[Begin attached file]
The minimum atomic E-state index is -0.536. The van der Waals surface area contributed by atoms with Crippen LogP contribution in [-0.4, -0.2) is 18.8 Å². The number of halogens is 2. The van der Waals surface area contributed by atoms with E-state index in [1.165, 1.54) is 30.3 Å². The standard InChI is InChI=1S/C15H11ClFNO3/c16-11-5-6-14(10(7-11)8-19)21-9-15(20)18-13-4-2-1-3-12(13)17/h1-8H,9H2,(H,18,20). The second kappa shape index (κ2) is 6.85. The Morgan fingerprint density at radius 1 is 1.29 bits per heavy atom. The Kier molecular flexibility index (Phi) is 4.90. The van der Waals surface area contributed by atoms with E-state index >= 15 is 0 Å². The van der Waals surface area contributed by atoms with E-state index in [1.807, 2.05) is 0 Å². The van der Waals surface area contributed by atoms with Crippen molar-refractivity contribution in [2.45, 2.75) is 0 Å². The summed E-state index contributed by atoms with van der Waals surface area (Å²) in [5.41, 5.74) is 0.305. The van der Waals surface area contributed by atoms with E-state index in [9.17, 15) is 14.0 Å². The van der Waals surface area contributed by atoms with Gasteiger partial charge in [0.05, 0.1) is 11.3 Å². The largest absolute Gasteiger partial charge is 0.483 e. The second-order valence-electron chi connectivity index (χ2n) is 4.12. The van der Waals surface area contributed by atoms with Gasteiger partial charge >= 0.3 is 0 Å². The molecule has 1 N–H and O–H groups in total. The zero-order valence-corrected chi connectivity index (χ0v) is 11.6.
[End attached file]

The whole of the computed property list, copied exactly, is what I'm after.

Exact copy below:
The minimum atomic E-state index is -0.536. The van der Waals surface area contributed by atoms with Crippen LogP contribution in [-0.4, -0.2) is 18.8 Å². The number of halogens is 2. The van der Waals surface area contributed by atoms with E-state index in [1.165, 1.54) is 30.3 Å². The standard InChI is InChI=1S/C15H11ClFNO3/c16-11-5-6-14(10(7-11)8-19)21-9-15(20)18-13-4-2-1-3-12(13)17/h1-8H,9H2,(H,18,20). The second kappa shape index (κ2) is 6.85. The Morgan fingerprint density at radius 1 is 1.29 bits per heavy atom. The Kier molecular flexibility index (Phi) is 4.90. The van der Waals surface area contributed by atoms with E-state index >= 15 is 0 Å². The van der Waals surface area contributed by atoms with E-state index in [1.807, 2.05) is 0 Å². The van der Waals surface area contributed by atoms with Crippen molar-refractivity contribution in [2.45, 2.75) is 0 Å². The summed E-state index contributed by atoms with van der Waals surface area (Å²) in [5.41, 5.74) is 0.305. The van der Waals surface area contributed by atoms with E-state index in [9.17, 15) is 14.0 Å². The van der Waals surface area contributed by atoms with Gasteiger partial charge in [0.05, 0.1) is 11.3 Å². The largest absolute Gasteiger partial charge is 0.483 e. The second-order valence-electron chi connectivity index (χ2n) is 4.12. The van der Waals surface area contributed by atoms with Gasteiger partial charge >= 0.3 is 0 Å². The molecule has 1 N–H and O–H groups in total. The zero-order valence-corrected chi connectivity index (χ0v) is 11.6.